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Yes, talk about climate change after storms
17 September 2017, 04:55 | Melissa Porter
Yes, talk about climate change after storms
As expected, the Department of Labor has announced employee benefit plan compliance guidance and relief for victims of Hurricane Irma that parallels that of Hurricane Harvey. But the consensus among scientists is that the effects of climate change, such as rising sea levels and warmer oceans, made those storms far more destructive than they would have been in previous decades. "It's not the approximate cause of the storm, but it makes these bad storms worse". For example, people who live through storms, such as Harvey or Irma, might start supporting policies created to help us build resilience against climate change. In the wake of Harvey and Irma and extreme weather-related loss events worldwide, it's time for economic reality to overcome ideology. By the year 2100, the averted warming would be less than two-tenths of a degree Celsius, and the averted sea level rise would be less than 2cm.
Both storms were massive in scope. So, instead of rolling over the region, it got stuck for several days, dumping a year's worth of rainfall in less than a week. More than 80% of the company's restaurants are in the storm-hit areas. I know we have beach renourishment issues. Environmental Protection Agency Administrator Scott Pruitt said in a September 7 CNN interview that it was "insensitive" to focus on the cause and effect of the hurricanes in lieu of the recovery efforts to help the impacted communities.
Other administration officials also refused to address the matter.
In light of the Category 4 hurricanes Harvey and Irma, which tore through Texas and Florida, respectively, climate change is on everyone's mind.
And even though the odds of that happening are low - it would be an act of suicide by the North Korean dynasty - President Donald Trump is ready to spend billions on anti-missile systems, warships, cyberdefenses, air power and war games to defuse and deter this North Korean threat.
350.org and millions of Twitter users argued on Wednesday that by not contextualizing the role of global warming throughout their coverage of storms like Irma and Harvey, media outlets are as much to blame for inaction on climate change as the politicians who deny its existence.
Given these conditions, a global state of emergency needs to be announced for climate change and urgent steps need to be undertaken to reduce the global carbon footprint. So apparently, talking about climate change in hurricane season is just a "misplaced" waste of time. "This brings it home". Scientists see warming temperatures across the West as a contributing factor.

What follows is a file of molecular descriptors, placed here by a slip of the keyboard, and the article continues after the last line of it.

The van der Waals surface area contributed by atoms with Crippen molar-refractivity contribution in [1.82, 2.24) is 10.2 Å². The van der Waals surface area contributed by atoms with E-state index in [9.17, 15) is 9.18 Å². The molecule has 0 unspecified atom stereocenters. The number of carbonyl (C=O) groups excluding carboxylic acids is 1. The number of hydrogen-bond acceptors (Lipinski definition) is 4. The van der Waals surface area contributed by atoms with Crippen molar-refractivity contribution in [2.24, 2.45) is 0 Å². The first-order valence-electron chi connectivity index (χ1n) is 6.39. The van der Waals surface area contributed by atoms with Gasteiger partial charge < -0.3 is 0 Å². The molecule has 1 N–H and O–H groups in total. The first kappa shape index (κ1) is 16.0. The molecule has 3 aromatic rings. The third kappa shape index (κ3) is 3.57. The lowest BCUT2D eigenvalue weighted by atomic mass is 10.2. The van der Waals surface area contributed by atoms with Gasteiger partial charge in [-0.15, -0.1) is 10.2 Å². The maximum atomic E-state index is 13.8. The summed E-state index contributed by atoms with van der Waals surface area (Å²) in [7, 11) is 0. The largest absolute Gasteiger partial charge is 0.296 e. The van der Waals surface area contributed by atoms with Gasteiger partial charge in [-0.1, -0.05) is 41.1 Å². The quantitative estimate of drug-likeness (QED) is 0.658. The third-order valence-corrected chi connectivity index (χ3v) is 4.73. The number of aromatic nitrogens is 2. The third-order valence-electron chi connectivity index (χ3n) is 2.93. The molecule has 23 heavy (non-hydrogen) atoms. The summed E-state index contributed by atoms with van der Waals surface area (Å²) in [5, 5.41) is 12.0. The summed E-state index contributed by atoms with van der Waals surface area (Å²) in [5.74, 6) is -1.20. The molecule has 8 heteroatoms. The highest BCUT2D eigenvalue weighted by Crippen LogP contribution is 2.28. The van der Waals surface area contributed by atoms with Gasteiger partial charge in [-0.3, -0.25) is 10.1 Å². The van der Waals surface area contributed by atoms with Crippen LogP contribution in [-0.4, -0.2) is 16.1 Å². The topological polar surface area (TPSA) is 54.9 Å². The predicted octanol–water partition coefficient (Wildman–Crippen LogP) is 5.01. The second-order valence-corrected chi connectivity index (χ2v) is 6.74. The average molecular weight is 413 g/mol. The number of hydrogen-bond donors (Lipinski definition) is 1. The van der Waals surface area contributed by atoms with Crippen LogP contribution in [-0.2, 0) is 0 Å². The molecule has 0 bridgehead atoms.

Regalado said he didn't buy the idea that the one-two punch of Harvey and Irma was an "anomaly".
Some scientists say that clear trend lines have emerged despite these limitations. "What you will find is that we're basically saying the same thing, which is that climate change exacerbates those risks" posed by the storms. If the hurricane had moved on like a normal storm, it wouldn't have dumped as much rain in any one spot.
So even if the number of mostly smaller storms diminishes, that's not what counts. Harvey dumped more rain on Houston - about 50 inches - than any storm in USA history. Man-made warming did not cause Harvey and Irma. "He found that "(t) here is no evidence that global warming is influencing Texas coastal precipitation in the long term and little evidence that warmer than normal temperatures had any real impact on the precipitation intensity from this storm".
"But everything in the atmosphere now is impacted by the fact that it's warmer than it's ever been", Miller said. In cities, where upwards of 40 percent of the landscape is impervious to water, flooding is more damaging. And all of that really only pushes the impact in one direction, and that is worse: "higher surge in storms, higher rainfall in storms". Although scientific evidence indicating such is now vague, he pointed out that the Atlantic tropical storm Arlene was spotted in April, alarmingly out of season.
For now, the only point on which there is a national consensus is that storms did indeed occur. Deniers say the increasing destruction caused by natural events is just cyclical, not a permanent condition.
"More than 90% of the people doing the research are in very good agreement about what's going on", Sublette said.
"We ought to go solve problems".
But I think the rest of us can all chew gum and walk at the same time.
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